New York, NY – Low-wage earners utilizing passage of last year’s Fast Food Worker Empowerment Bill to create a first of its kind
non-profit advocacy group funded through automatic paycheck deductions, are vowing to agitate for a lot more than a $15 an hour minimum wage in the coming years.
Fast Food Justice needed just 500 low-wage workers to join the organization to be officially registered with the Department of Consumer Affairs. This week, the group announced they have far exceeded that threshold with more than 1,200 workers signed up.
“I never dreamed we would come together like this and achieve so much, so quickly,” Fast Food Justice member Shantel Walker told those gathered at NYC Comptroller Scott Stringer’s office on Wednesday. “Skeptics didn’t believe we could do it. But we fought, and we won.”
Walker was working at Papa John’s and earning about $7.50 an hour when the industry-changing Fight for $15 campaign kicked off in Brooklyn five years ago. Today, fast food workers in New York City earn $13.50 an hour as a result of those efforts, and will finally achieve a $15 an hour minimum wage by the end of next year.
While at the time time sparking regressive conservative attempts to undermine the gains, similar successes have been replicated across the country.
With a phased in $15 minimum wage achieved in NYC, Fast Food Justice is endeavoring to educate more workers about the victors they have achieved, as well as push for a whole slate of other pro-worker items including, affordable housing, fair policing, equitable transit and more.
“We’re going to continue to build power,” Fast Food Justice Board Member Tsedeye Gebreselassie said. “We have a hard road ahead of us, but because we still live in a progressive city where change is still possible, we are going to organize, and we are going to make change together along with our allies and partners.”
Signed into law last year, as part of a package of bills aimed at reforming New York City’s exploitative fast food industry, the Fast Food Worker Empowerment Bill and its companion measures, has also brought needed improvements to the industry’s chronically oppressive “on-call” scheduling practices that make it impossible for workers to manage their personal lives.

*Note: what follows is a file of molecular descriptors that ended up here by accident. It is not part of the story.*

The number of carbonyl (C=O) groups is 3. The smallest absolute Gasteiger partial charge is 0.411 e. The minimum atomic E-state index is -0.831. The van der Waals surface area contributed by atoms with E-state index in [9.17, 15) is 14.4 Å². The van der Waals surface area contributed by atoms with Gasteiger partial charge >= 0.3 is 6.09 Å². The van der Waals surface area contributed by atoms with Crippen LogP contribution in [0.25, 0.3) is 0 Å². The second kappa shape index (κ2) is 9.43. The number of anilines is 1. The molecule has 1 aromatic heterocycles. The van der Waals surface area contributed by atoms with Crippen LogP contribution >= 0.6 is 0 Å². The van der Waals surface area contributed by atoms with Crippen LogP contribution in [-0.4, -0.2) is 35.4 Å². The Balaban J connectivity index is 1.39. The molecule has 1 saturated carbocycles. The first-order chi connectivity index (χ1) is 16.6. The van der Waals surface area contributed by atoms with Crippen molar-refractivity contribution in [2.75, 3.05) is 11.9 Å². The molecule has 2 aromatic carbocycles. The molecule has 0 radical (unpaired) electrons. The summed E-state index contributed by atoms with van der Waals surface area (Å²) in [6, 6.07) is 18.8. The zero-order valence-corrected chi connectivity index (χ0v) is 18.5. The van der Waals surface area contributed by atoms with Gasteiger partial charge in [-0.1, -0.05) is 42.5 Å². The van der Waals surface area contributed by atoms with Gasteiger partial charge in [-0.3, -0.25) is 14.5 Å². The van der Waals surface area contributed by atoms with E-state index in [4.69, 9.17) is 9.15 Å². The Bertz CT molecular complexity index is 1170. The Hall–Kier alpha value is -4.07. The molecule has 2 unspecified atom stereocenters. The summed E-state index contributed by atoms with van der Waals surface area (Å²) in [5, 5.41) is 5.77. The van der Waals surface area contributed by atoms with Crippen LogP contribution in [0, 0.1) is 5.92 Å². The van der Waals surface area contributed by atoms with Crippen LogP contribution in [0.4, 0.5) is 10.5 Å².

“I couldn’t be happier — two-weeks scheduling has changed my life,” said Josh, a Fast Food Justice member and employee at
According to the Comptroller’s Office, merely establishing a modest $15 an hour minimum wage will put some $1.3 billion into the pockets of New York City’s 65,000 fast food workers.
Fast food kingpins who reaped roughly $200 of billions of dollars in revenue at last count, however, have already filed suit challenging Fast Food Justice’s funding model.
On Wednesday, Stringer lauded the courage of fast food workers in the Fight for $15 movement and remembered how it all began on the streets of New York City in 2012.
“It was a call for fairness, but it did seem like a far off dream,” the comptroller admitted.
Fast Food Justice anticipates having more than 5,000 workers citywide signed up by year’s end. Members contributing $13.50 a month would enable the organization to, indeed, execute a lot of advocacy — but the pressure will be on to achieve tangible results.
The Service Employees International Union [SEIU] spearheaded the original Fight for $15 movement as an attempt to organize the notoriously difficult to organize fast food industry.
As Fast Food Justice’s first official member, Walker said that she is proud of the victories workers in the fast food industry have achieved — but even more proud that ‘fast food workers sparked a global movement to win raises for even more working people.”